Ignoring files with .gitignore

What is a .gitignore file?

Sometimes either you or your computer create files you don’t want included in your repository. Temporary files, temporary notes, API keys, all sorts of things that belong on your machine but not up on GitHub.

For keeping out clutter, your best friend is going to be what’s called a .gitignore file. It’s a file – yes, named .gitignore – that sits in your repo and tells git which files it shouldn’t try to add into the repository.

What belongs in .gitignore?

If you’re been blessed to not have an awful, cluttered GitHub repo, maybe you aren’t sure why we’d ignore files. Let’s start with an example!

The poster child of GitHub clutter is an OS X file called .DS_Store. Macs have a nasty habit of adding it to every directory that you look at, despite the fact that it doesn’t really do anything. It just sits there looking ugly at the top of your repo, like this:

.DS_Store in one of my repos

You can see over 500,000 examples of people removing .DS_Store with a simple GitHub search! Beyond .DS_Store, most of what you want to keep out is based on what kind of developer you are:

  • .ipynb_checkpoints, if you use Jupyter Notebooks

  • .vscode if you use Visual Studio Code

  • node_modules, if you’re a JS developer

And many, many, many more.

Creating a .gitignore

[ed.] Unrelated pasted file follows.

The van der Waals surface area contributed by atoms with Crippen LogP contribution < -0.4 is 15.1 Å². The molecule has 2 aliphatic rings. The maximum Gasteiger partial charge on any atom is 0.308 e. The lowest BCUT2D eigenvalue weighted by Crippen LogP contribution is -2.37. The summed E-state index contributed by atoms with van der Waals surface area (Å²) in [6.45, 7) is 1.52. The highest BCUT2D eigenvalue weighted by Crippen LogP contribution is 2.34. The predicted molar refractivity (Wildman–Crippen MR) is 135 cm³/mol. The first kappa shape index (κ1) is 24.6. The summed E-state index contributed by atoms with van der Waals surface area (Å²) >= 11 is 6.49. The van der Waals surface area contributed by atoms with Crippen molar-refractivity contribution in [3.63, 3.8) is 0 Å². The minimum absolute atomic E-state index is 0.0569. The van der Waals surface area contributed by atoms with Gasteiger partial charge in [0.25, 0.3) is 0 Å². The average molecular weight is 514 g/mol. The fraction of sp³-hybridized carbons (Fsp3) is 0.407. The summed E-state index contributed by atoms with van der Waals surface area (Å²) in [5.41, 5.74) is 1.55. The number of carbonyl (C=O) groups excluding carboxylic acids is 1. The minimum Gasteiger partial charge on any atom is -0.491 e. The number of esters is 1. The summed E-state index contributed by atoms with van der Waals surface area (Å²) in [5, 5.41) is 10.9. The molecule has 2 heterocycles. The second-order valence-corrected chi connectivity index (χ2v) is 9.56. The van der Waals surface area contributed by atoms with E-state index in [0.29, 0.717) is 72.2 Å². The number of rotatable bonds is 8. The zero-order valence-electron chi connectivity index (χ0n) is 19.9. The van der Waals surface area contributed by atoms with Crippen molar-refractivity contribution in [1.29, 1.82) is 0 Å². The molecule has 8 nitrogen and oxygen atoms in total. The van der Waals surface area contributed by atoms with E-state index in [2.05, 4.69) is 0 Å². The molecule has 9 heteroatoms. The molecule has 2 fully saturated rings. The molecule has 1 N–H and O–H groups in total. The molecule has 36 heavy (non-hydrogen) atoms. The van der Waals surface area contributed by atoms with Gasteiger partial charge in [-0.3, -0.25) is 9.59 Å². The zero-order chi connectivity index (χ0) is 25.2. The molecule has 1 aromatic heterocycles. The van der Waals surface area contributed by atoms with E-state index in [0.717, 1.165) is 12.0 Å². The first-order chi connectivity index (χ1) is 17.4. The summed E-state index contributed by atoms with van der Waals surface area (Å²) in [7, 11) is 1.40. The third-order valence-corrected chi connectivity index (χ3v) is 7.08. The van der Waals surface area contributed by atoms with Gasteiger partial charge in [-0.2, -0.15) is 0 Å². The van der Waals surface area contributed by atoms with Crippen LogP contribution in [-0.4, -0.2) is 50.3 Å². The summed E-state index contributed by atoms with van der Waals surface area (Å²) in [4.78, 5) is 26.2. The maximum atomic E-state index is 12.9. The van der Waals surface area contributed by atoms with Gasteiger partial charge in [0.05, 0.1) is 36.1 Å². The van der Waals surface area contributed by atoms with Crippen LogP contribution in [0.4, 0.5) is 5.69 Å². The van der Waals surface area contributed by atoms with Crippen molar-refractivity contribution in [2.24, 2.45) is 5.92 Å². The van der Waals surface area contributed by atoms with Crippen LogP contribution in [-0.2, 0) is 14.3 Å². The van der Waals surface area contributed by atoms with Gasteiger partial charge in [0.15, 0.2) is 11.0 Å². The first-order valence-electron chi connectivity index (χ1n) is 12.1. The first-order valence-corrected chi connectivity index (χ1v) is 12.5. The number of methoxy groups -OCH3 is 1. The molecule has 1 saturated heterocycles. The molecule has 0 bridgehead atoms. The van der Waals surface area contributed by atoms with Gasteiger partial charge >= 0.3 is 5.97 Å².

You can add files to ignore one-by-one, or you can just go find a list. I usually go to gitignore.io to type in a mishmash of buzzwords about what I program in:

  • OSX

  • VisualStudioCode

  • Python

And it gives me a nice long .gitignore I can drop into my repo right from the start. If there are other files I need to add, I can add them on a case-by-case basis.

If you’re using GitHub Desktop, you can go to the Repository > Repository Settings > Ignored Files field.

Help! It’s already in the repo!

If you have some files that are already in the repo that you’d like to ignore, just adding a .gitignore won’t help you. You also need to remove the file from the existing repository! It’s not too bad, though:

First, update your .gitignore to include the file

Then, we need to tell git to stop tracking the file:

  • If you’re using the command-line version of git, you can tell git to stop tracking a file with git rm --cached filename. Commit the change, push to GitHub, and you’re all set!

  • If you’re using GitHub Desktop, the easiest way is to delete it from the GitHub website. It feels like cheating, but hey, it works! Click on the file or folder, then find the delete option. It will be in a slightly different location depending on whether it’s a single file or a directory:

Deleting a file from the web interface

Deleting a folder from the web interface

You can also do this if you’re using the command line.

Refresh your repository, and bask in the joy of a nice clean page!

Note: Errors when pushing new updates

If you did your deleting through the GitHub website, the next time you try to push up a new commit git will throw an error, then start yelling that you need to “pull changes from remote”. This just means take the updates from the web and save them to your computer’s version of the repository.

On the command line this means typing git pull (or whatever command the error tells you to run), and for GitHub Desktop you just click whatever blue button it guides you to about four or five times.

Files we shouldn’t ignore

Now that we’ve covered files we want to get rid of, another important aspect is files we do want. Specifically, README.md, your repository’s introduction!